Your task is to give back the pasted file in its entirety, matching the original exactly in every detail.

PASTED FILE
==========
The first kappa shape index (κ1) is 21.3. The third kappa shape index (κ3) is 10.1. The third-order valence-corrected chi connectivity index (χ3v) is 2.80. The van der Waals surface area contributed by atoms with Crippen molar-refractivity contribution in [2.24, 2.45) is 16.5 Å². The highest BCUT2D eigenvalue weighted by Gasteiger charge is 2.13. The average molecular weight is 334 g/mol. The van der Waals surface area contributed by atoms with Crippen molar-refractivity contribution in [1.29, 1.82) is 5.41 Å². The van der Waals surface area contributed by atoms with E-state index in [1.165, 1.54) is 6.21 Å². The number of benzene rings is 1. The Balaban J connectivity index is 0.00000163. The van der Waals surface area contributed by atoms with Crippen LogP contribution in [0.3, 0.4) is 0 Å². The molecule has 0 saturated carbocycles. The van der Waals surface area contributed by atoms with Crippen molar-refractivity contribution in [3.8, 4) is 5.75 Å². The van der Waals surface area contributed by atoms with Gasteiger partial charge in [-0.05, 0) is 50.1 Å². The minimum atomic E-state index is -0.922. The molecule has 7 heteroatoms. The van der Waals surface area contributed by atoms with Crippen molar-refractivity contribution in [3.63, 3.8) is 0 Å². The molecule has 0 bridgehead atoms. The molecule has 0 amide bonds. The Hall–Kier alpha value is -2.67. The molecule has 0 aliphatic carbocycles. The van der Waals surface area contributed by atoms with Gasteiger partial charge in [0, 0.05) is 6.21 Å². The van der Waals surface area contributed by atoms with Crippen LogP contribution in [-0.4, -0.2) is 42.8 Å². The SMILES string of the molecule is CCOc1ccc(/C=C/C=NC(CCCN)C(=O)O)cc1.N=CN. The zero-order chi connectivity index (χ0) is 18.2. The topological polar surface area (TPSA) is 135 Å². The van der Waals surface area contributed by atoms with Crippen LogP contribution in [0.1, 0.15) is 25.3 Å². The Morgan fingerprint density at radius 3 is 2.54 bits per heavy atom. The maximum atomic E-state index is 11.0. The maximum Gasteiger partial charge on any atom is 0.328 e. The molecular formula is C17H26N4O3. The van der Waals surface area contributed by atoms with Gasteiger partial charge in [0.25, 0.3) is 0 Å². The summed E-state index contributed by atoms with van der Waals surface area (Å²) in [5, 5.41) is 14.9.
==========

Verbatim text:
The first kappa shape index (κ1) is 21.3. The third kappa shape index (κ3) is 10.1. The third-order valence-corrected chi connectivity index (χ3v) is 2.80. The van der Waals surface area contributed by atoms with Crippen molar-refractivity contribution in [2.24, 2.45) is 16.5 Å². The highest BCUT2D eigenvalue weighted by Gasteiger charge is 2.13. The average molecular weight is 334 g/mol. The van der Waals surface area contributed by atoms with Crippen molar-refractivity contribution in [1.29, 1.82) is 5.41 Å². The van der Waals surface area contributed by atoms with E-state index in [1.165, 1.54) is 6.21 Å². The number of benzene rings is 1. The Balaban J connectivity index is 0.00000163. The van der Waals surface area contributed by atoms with Crippen LogP contribution in [0.3, 0.4) is 0 Å². The molecule has 0 saturated carbocycles. The van der Waals surface area contributed by atoms with Crippen molar-refractivity contribution in [3.8, 4) is 5.75 Å². The van der Waals surface area contributed by atoms with Gasteiger partial charge in [-0.05, 0) is 50.1 Å². The minimum atomic E-state index is -0.922. The molecule has 7 heteroatoms. The van der Waals surface area contributed by atoms with Crippen molar-refractivity contribution in [3.63, 3.8) is 0 Å². The molecule has 0 bridgehead atoms. The molecule has 0 amide bonds. The Hall–Kier alpha value is -2.67. The molecule has 0 aliphatic carbocycles. The van der Waals surface area contributed by atoms with Gasteiger partial charge in [0, 0.05) is 6.21 Å². The van der Waals surface area contributed by atoms with Crippen LogP contribution in [-0.4, -0.2) is 42.8 Å². The SMILES string of the molecule is CCOc1ccc(/C=C/C=NC(CCCN)C(=O)O)cc1.N=CN. The zero-order chi connectivity index (χ0) is 18.2. The topological polar surface area (TPSA) is 135 Å². The van der Waals surface area contributed by atoms with Crippen LogP contribution in [0.1, 0.15) is 25.3 Å². The Morgan fingerprint density at radius 3 is 2.54 bits per heavy atom. The maximum atomic E-state index is 11.0. The maximum Gasteiger partial charge on any atom is 0.328 e. The molecular formula is C17H26N4O3. The van der Waals surface area contributed by atoms with Gasteiger partial charge in [0.25, 0.3) is 0 Å². The summed E-state index contributed by atoms with van der Waals surface area (Å²) in [5, 5.41) is 14.9.